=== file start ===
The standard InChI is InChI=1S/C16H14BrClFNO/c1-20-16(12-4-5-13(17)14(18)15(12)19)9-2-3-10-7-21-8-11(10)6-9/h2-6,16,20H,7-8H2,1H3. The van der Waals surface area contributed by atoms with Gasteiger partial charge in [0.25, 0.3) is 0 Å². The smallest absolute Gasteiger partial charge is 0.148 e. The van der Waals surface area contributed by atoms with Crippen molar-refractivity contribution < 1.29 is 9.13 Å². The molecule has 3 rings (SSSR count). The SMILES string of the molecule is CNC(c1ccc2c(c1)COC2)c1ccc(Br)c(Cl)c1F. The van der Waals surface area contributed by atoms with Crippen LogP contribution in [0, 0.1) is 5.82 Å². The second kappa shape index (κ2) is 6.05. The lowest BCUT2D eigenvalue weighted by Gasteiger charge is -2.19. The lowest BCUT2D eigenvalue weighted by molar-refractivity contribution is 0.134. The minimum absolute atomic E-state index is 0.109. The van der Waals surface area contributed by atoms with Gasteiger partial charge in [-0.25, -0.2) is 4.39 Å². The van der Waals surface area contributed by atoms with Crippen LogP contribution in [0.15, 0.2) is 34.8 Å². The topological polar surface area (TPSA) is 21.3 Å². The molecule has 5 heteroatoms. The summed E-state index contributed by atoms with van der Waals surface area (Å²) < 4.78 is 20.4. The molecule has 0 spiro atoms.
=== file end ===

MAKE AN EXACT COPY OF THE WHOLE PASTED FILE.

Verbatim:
The standard InChI is InChI=1S/C16H14BrClFNO/c1-20-16(12-4-5-13(17)14(18)15(12)19)9-2-3-10-7-21-8-11(10)6-9/h2-6,16,20H,7-8H2,1H3. The van der Waals surface area contributed by atoms with Gasteiger partial charge in [0.25, 0.3) is 0 Å². The smallest absolute Gasteiger partial charge is 0.148 e. The van der Waals surface area contributed by atoms with Crippen molar-refractivity contribution < 1.29 is 9.13 Å². The molecule has 3 rings (SSSR count). The SMILES string of the molecule is CNC(c1ccc2c(c1)COC2)c1ccc(Br)c(Cl)c1F. The van der Waals surface area contributed by atoms with Crippen LogP contribution in [0, 0.1) is 5.82 Å². The second kappa shape index (κ2) is 6.05. The lowest BCUT2D eigenvalue weighted by Gasteiger charge is -2.19. The lowest BCUT2D eigenvalue weighted by molar-refractivity contribution is 0.134. The minimum absolute atomic E-state index is 0.109. The van der Waals surface area contributed by atoms with Gasteiger partial charge in [-0.25, -0.2) is 4.39 Å². The van der Waals surface area contributed by atoms with Crippen LogP contribution in [0.15, 0.2) is 34.8 Å². The topological polar surface area (TPSA) is 21.3 Å². The molecule has 5 heteroatoms. The summed E-state index contributed by atoms with van der Waals surface area (Å²) < 4.78 is 20.4. The molecule has 0 spiro atoms.